|Ruan X, Mueck AO|
Systemic Progesterone Therapy – Parenteral, oral, vaginal and even transdermal?
Journal für Reproduktionsmedizin und Endokrinologie - Journal of Reproductive Medicine and Endocrinology 2015; 12 (4): 279-286
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Keywords: oral, parenteral, progesterone therapy, transdermal, vaginal
The therapeutic use of progesterone, which is identical to the female corpus luteum hormone, is becoming increasingly popular both for doctors and women. Several medicinal products containing progesterone are in widespread use orally (protection of the endometrium during concurrent estrogen treatment), parenterally or vaginally (support of luteal function in the course of assisted reproduction). These indications for progesterone have been established in extensive clinical testing programmes. In addition, the results of recent studies and meta-analyses suggest that vaginal progesterone is an effective and practical method for preventing premature births in singleton pregnancies in women with a shortened cervix. In the United States, 17alpha-hydroxyprogesterone caproate is licenzed to reduce the risk of preterm birth in women with a singleton pregnancy who have a history of singleton spontaneous preterm birth.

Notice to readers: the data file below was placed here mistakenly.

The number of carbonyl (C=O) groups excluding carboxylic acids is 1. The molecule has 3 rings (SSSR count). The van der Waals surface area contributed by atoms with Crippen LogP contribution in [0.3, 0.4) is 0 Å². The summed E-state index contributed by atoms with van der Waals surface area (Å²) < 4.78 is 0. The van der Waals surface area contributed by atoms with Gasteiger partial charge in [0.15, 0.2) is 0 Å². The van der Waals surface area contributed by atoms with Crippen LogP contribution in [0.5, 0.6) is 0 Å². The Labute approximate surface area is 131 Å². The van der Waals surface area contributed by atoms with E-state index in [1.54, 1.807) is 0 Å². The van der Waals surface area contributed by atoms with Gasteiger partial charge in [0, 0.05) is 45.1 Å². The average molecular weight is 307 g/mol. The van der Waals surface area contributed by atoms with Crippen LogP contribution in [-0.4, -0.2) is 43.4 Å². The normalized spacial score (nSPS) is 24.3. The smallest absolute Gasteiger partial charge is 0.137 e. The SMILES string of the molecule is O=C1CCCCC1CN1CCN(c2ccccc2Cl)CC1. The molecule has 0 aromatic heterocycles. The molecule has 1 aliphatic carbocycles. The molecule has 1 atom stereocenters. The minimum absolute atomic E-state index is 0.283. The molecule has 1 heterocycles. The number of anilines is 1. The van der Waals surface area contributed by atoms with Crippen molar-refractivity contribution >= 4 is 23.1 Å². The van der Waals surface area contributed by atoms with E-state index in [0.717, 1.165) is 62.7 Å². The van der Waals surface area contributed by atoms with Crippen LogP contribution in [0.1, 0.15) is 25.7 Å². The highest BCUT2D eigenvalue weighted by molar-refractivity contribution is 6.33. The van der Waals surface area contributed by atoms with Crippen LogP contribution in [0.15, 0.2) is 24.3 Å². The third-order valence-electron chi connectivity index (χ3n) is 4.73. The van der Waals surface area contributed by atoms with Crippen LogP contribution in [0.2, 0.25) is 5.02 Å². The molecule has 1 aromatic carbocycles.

The administration of progesterone through the skin is also being promoted, although there is insufficient evidence from scientific studies to substantiate the transdermal application of progesterone. In particular, transdermal progesterone preparations should not be used to oppose the effects of estrogen on the endometrium, because even with comparatively low doses of estradiol (1 mg daily as a transdermal gel) a reliable progestogenic effect to protect the endometrium has not been proved. On the other hand, the application of transdermal progesterone preparations alone is not known to pose any risks to health.